Join Dennis Taylor for an in-depth discussion in this video Using the TREND and GROWTH functions for projecting future results, part of Excel Tips Weekly.
- This worksheet is depicting sales starting in November 2012 until April 2015. We see the numbers generally going up, and it's reflected in the chart to the right. A few dips here and there. In analyzing data like this, sometimes it's valuable to create a trend line. And you can do this easily simply by right clicking the line and add a trendline. The dialog box that pops up on the right automatically chooses linear. Now you have to know a little bit about regression analysis to make sense of this, but another commonly used option is to choose exponential.
If you're familiar with statistics, you'll understand how these work and the math behind them. And these are the two most frequently used. If I choose exponential, we'll get a different line there. It will be curved. Now also what we can do with these, we can extrapolate into the future based on these. Now another missing ingredient in all this is whether this data is considered very accurate or appropriate. Those familiar with regression know about the term the r squared value on the chart. If we display this and I will with this box here, we don't for the moment see that, but off to the left there we can see it, and it's .9031 which isn't fantastic but it's considered pretty fair.
Again, I'll leave this up to the statisticians. But that's a sensible measure as to whether this particular line is a viable one for prediction purposes. Exponential, almost the same number, but in both cases here, we could also extend this forward. Maybe I'll extend this forward six periods here. And we see what's happening. We have to change the scaling of the chart to see that one. If I turn it back into linear, the line goes here. Now sometimes it's necessary not just to see the line, but instead, or in addition to, have the actual data appear.
In other words, have real numbers to go with this. And there are two functions we can be using here. The trend function and growth function, array functions A-R-R-A-Y. So let's get rid of the lines. I'll do this right in the chart here by selecting the line, getting rid of it, and closing the dialog box to the right. I'm going to use the trend function in column C, reflecting the values that we actually have for sales, but what we're about to now do is create a new line on the chart reflecting this data in column C.
The chart's already set up to handle data in columns C and D. So we highlight the cells in column C ahead of time and type =trend( and we refer to all cells from B2 downward into B31, but because this is an array formula, we don't simply press enter, we press control shift enter. And there's the line that we saw that earlier as a trendline but now we have the numbers to go with it.
And similarly with growth, we'll do the same kind of thing. Highlight these cells ahead of time. And type =growth( and highlight the sales numbers and press control shift enter. And the green line represents the exponential line. Now we can extend these by way of the actual line that we saw earlier, extend these into the future, but because these are trend and growth and they represent linear and exponential, we also have techniques, once we turn these into pure values, of simply extending this downward.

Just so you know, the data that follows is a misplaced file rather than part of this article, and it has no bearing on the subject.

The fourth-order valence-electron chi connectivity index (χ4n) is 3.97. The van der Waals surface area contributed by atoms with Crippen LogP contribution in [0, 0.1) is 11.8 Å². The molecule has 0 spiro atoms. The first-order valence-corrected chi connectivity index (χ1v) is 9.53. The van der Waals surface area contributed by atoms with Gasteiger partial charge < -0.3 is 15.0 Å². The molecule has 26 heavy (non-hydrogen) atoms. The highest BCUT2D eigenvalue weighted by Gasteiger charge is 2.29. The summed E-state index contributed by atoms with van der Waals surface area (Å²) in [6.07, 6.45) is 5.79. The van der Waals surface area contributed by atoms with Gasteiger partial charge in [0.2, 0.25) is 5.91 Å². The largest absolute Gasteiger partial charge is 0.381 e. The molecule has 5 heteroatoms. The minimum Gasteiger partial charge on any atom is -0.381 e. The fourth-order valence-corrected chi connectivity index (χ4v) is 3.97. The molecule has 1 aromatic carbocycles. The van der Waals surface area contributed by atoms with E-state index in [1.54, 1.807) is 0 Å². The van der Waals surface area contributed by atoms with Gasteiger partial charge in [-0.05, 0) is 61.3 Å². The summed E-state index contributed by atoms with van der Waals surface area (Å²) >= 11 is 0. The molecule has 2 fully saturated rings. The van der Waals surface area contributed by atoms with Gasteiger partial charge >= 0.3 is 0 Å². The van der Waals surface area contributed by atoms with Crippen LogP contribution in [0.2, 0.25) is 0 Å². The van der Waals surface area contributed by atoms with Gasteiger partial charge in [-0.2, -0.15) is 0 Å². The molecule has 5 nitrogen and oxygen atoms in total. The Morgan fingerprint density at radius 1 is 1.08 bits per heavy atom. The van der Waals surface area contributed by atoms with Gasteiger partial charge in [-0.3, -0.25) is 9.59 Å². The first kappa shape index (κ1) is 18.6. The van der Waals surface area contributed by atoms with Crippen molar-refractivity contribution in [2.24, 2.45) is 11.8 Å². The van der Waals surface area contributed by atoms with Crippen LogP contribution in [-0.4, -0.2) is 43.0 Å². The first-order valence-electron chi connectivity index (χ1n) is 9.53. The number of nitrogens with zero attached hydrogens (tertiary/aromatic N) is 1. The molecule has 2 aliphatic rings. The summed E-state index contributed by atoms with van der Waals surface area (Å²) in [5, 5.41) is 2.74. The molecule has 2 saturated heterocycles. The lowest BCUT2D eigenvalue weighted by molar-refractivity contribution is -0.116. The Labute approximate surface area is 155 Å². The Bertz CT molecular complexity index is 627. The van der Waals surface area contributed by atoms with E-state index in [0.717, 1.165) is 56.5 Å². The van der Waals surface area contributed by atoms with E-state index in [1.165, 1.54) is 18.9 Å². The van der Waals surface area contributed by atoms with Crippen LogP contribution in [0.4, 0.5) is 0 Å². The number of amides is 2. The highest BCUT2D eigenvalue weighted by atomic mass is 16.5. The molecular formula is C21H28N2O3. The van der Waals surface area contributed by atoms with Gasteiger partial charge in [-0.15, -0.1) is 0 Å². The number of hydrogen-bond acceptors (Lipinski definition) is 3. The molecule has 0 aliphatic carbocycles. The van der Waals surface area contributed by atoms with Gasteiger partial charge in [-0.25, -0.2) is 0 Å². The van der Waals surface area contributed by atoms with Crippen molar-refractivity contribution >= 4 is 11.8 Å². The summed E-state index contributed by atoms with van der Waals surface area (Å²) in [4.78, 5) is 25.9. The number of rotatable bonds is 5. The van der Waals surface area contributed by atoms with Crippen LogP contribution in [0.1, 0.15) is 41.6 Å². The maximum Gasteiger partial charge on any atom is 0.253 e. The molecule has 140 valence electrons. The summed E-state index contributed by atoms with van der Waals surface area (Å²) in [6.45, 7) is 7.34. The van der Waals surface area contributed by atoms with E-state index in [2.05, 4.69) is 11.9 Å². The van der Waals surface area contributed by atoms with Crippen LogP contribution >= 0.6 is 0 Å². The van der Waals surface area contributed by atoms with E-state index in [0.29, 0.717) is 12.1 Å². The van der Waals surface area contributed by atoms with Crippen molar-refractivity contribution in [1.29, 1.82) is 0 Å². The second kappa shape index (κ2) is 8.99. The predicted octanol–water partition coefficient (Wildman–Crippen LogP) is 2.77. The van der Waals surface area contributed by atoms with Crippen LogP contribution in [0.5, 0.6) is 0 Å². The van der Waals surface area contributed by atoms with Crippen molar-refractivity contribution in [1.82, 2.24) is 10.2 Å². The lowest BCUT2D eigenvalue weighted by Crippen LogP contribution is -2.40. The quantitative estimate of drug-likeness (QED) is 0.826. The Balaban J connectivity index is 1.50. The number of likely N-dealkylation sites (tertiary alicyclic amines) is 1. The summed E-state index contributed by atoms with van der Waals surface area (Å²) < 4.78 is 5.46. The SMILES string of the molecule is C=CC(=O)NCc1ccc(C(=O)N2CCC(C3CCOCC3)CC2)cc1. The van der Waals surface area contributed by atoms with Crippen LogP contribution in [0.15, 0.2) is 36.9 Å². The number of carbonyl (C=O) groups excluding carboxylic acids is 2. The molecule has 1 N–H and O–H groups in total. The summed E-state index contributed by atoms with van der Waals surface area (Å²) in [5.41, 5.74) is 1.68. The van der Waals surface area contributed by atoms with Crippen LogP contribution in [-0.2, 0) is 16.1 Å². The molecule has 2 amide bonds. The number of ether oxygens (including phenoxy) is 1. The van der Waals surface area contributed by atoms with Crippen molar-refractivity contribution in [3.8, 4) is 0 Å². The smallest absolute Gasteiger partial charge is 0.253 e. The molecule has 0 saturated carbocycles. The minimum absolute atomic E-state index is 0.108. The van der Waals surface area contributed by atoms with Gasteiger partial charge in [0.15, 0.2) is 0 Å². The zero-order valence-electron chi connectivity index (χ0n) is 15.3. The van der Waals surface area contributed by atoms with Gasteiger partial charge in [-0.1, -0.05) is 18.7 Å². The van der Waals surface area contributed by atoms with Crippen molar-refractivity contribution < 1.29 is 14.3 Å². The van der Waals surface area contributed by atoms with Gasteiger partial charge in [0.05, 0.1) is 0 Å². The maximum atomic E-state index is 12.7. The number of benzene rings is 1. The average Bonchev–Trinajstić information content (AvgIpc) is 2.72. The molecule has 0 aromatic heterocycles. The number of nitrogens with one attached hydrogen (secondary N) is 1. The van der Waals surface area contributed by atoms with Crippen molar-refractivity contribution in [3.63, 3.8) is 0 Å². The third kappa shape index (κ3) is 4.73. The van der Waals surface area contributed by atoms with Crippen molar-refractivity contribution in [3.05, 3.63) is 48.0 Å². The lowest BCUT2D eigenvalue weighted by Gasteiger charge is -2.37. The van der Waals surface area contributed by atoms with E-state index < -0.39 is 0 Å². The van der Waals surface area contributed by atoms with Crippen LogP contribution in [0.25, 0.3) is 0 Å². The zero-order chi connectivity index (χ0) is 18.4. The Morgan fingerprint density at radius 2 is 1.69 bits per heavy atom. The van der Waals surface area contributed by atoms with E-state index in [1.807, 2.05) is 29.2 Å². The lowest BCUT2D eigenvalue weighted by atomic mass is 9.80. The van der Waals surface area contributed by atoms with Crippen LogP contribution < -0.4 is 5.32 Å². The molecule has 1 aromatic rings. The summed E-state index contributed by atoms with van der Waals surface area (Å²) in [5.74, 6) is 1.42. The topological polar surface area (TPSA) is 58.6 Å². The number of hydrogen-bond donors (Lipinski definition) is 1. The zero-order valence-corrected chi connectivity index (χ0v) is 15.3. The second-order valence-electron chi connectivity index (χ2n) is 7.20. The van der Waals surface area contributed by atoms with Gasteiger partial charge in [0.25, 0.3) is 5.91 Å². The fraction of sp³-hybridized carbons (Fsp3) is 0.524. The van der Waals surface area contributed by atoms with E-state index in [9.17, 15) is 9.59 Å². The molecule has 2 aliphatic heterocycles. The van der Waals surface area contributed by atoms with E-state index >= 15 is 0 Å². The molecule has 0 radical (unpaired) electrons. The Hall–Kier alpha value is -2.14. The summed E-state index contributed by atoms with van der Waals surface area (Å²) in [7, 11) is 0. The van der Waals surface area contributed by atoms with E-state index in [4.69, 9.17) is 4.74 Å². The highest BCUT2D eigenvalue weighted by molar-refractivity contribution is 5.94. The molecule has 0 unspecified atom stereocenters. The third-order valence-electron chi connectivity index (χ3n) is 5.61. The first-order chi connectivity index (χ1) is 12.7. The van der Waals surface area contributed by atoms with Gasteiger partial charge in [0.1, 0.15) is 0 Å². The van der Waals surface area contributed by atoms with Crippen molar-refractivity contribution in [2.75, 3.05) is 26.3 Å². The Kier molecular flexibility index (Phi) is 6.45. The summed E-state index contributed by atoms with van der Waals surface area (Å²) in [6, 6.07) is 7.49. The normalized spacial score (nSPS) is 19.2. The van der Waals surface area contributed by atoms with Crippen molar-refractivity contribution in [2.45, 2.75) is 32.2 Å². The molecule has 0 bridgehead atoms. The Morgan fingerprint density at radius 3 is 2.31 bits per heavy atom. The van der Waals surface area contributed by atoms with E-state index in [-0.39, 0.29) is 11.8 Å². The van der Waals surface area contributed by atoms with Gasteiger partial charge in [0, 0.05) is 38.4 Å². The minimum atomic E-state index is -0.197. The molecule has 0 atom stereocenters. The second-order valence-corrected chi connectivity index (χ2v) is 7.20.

So I'm going to highlight all this data here. And how can we quickly turn these into values? A great Excel shortcut, I'm going to use the right mouse button and temporarily drag these down and right back on top of themselves. Down up, let go of the right mouse button, Copy Here as Values Only. So what could we do with these trend numbers here? Now they're just pure numbers. With them highlighted, I'm going to drag this with the right mouse button, the lower right hand corner, the fill handle, downward six more cells, and choose linear trend.
And we'll have some new numbers on the chart. Now the chart will have to extend into the future, and ideally what we'll do here is take our last two months, highlight those, drag them downward. Click on the chart. And make sure that our chart now extends to include the new data. And we'll also be doing this with growth. So we see where the linear projection will take us. With the growth projection, it'll probably change our upper limit above 30,000,000.
So highlight the data here. This is for growth. And earlier we used the right mouse button, we'll use it again, drag downward, but this time, from the pop up menu, we'll choose growth trend and we see those numbers. And it does go above 30,000,000. The chart might have an absolute value here, simply double click this if it's already set. We'll change that maximum to be, say, 40,000,000. That simply allows the chart to reflect the added data. And there we see it as we close this.
So different techniques. Now again those who understand and use regression analysis are much more familiar with some of the ideas expressed here, but these functions called trend and growth, remember they're array functions, allowed us to actually create the values that reflect the lines that we saw, the linear and the exponential lines. There are not functions available for the other kinds of lines that you saw available, but nevertheless, for these two, we have these and for those who are working with data like this, particularly if that r squared number is a good one, we can make projections based on sound statistical reasoning here using trend and growth functions.
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